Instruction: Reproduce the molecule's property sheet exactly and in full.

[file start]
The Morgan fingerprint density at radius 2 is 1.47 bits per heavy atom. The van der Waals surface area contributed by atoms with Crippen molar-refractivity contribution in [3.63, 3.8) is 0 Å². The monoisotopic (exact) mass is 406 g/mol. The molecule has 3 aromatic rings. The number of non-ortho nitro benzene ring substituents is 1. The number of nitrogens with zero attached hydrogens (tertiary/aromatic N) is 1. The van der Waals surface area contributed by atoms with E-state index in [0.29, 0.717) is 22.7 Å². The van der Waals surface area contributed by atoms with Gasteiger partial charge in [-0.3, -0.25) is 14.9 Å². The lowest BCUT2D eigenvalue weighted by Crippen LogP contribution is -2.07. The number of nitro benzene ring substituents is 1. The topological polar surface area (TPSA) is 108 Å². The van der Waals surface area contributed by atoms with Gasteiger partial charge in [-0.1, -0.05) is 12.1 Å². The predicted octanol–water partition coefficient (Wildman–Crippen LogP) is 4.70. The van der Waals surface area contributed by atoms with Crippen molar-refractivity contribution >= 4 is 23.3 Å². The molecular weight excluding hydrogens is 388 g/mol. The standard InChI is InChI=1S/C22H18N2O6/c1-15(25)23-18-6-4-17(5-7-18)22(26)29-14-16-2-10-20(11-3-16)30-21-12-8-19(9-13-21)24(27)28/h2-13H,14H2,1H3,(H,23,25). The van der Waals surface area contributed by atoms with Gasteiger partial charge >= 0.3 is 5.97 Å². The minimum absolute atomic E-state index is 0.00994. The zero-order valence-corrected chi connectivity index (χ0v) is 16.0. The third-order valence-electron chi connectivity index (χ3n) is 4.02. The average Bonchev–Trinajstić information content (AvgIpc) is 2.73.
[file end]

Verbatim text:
The Morgan fingerprint density at radius 2 is 1.47 bits per heavy atom. The van der Waals surface area contributed by atoms with Crippen molar-refractivity contribution in [3.63, 3.8) is 0 Å². The monoisotopic (exact) mass is 406 g/mol. The molecule has 3 aromatic rings. The number of non-ortho nitro benzene ring substituents is 1. The number of nitrogens with zero attached hydrogens (tertiary/aromatic N) is 1. The van der Waals surface area contributed by atoms with E-state index in [0.29, 0.717) is 22.7 Å². The van der Waals surface area contributed by atoms with Gasteiger partial charge in [-0.3, -0.25) is 14.9 Å². The lowest BCUT2D eigenvalue weighted by Crippen LogP contribution is -2.07. The number of nitro benzene ring substituents is 1. The topological polar surface area (TPSA) is 108 Å². The van der Waals surface area contributed by atoms with Gasteiger partial charge in [-0.1, -0.05) is 12.1 Å². The predicted octanol–water partition coefficient (Wildman–Crippen LogP) is 4.70. The van der Waals surface area contributed by atoms with Crippen molar-refractivity contribution >= 4 is 23.3 Å². The molecular weight excluding hydrogens is 388 g/mol. The standard InChI is InChI=1S/C22H18N2O6/c1-15(25)23-18-6-4-17(5-7-18)22(26)29-14-16-2-10-20(11-3-16)30-21-12-8-19(9-13-21)24(27)28/h2-13H,14H2,1H3,(H,23,25). The van der Waals surface area contributed by atoms with Gasteiger partial charge >= 0.3 is 5.97 Å². The minimum absolute atomic E-state index is 0.00994. The zero-order valence-corrected chi connectivity index (χ0v) is 16.0. The third-order valence-electron chi connectivity index (χ3n) is 4.02. The average Bonchev–Trinajstić information content (AvgIpc) is 2.73.